Bishop David M. O'Connell, C.M., has shared this message on the 25th anniversary of the death of Mother Teresa of Calcutta.

It has been twenty-five years since the death of Mother Teresa of Calcutta died on September 5, 1997.  She was, without a doubt, one of the most well-known religious women of the 20th century.  Easily recognizable in her white and blue sari and veil, usually clutching a rosary in her wrinkled hands, Mother Teresa founded the Missionaries of Charity in India in 1950 to serve “the poorest of the poor.”  At a time when numbers are diminishing in religious orders of women, Mother Teresa’s sisters now serve in 139 countries, numbering over 5,100 members.  

Mother Teresa and her Missionaries walked fearlessly among the poorest and most abandoned, caring for the homeless, refugees, the blind, disabled, aged, addicted, AIDS patients, orphans, the uneducated, victims of natural disasters, lepers and diseases of every kind.  She lived in abject poverty and insisted her Missionaries do the same, refusing comfort and modern conveniences offered to her.  Despite her profound humility, Mother Teresa was as comfortable among the world’s celebrities drawn to her deep faith and unrelenting commitment to serving the poor as she was among the poor and the sick.  In 1979, she was awarded the Nobel Peace Prize.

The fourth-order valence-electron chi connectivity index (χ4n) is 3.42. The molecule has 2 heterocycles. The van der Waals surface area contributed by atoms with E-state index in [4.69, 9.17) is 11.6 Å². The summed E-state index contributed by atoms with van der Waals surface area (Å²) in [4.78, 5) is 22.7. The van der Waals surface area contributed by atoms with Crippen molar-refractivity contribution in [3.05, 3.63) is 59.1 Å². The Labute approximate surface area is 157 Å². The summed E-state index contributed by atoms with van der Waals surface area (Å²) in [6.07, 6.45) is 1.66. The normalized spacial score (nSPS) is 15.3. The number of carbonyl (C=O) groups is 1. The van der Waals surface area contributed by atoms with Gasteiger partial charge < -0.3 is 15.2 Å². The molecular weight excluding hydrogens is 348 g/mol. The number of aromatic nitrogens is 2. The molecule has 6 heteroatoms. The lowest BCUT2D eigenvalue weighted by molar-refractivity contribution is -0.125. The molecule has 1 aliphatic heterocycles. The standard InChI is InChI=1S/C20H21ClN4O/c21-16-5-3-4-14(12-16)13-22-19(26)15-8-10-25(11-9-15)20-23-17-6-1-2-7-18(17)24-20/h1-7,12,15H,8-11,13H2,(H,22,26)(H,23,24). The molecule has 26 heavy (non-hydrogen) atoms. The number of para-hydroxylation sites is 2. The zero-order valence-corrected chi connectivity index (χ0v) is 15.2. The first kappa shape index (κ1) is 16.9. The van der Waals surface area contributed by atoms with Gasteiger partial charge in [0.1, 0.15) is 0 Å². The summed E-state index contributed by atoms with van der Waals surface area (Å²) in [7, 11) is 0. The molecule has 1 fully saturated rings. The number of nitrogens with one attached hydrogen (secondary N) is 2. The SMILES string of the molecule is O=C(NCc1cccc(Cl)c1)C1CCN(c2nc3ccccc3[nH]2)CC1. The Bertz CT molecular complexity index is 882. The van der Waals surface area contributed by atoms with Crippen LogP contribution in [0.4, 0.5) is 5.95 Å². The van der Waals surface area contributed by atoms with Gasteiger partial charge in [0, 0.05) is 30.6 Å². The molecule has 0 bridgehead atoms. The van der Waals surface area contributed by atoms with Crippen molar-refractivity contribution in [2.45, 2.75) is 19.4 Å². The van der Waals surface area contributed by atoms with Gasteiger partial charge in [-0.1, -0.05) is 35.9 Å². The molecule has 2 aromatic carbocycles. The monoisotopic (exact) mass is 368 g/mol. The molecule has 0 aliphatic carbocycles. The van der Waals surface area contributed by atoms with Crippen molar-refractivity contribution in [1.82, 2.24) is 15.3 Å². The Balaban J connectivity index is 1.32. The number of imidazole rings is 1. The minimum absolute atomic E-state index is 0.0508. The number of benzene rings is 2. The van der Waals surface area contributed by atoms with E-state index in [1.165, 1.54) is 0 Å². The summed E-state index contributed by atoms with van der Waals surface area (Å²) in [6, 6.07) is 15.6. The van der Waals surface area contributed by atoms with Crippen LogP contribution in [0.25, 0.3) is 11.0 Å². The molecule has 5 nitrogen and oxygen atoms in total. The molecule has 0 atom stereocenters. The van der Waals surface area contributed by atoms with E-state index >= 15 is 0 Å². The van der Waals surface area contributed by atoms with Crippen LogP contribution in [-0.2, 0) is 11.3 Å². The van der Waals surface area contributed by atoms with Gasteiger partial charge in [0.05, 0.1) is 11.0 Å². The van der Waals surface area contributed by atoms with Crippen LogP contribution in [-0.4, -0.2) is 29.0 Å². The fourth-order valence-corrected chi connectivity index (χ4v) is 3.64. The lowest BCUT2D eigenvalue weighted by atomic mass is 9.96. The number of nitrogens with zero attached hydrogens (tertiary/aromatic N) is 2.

Following her death in 1997, efforts to promote her canonization began almost immediately.  She was beatified by Pope St. John Paul II in 2003 and canonized by Pope Francis in 2016.  Her feast day is September 5.

Mother Teresa visited the Diocese of Trenton in 1995 with over 10,000 of the clergy, religious and faithful gathered to catch a glimpse of her and hear her words.  Five Missionaries of Charity currently live in Asbury Park, serving the poor, elderly and sick in the area as well as providing religious education to children.  St. Teresa of Calcutta Parish was formed in Avon by the Sea in 2018, merged from the area parishes of Ascension and St. Elizabeth of Hungary.

Mother, now St. Teresa of Calcutta, said so many memorable things throughout her 87 years on this earth, quotes worth remembering and even bringing to prayer.  This is one of my favorites:

People are often unreasonable and self-centered: forgive them anyway.

If you are kind, people may accuse you of ulterior motives: be kind anyway.
If you are honest, people may cheat you: be honest anyway.
If you find happiness, people may be jealous: be happy anyway.
The good you do today may be forgotten tomorrow: do good anyway.
Give the world the best you have and it may never be enough: give your best anyway.”

Mother Teresa has been the subject of many books, articles and essays. For those who are interested in learning more about her, Mr. James Towey, former cabinet member in the Bush administration and former President of Florida’s Ave Maria University, served as Mother Teresa’s lawyer, advisor and devoted friend and, this month, will release a new biography entitled “To Love and Be Loved: A Personal Portrait of Mother Teresa (Simon and Schuster).”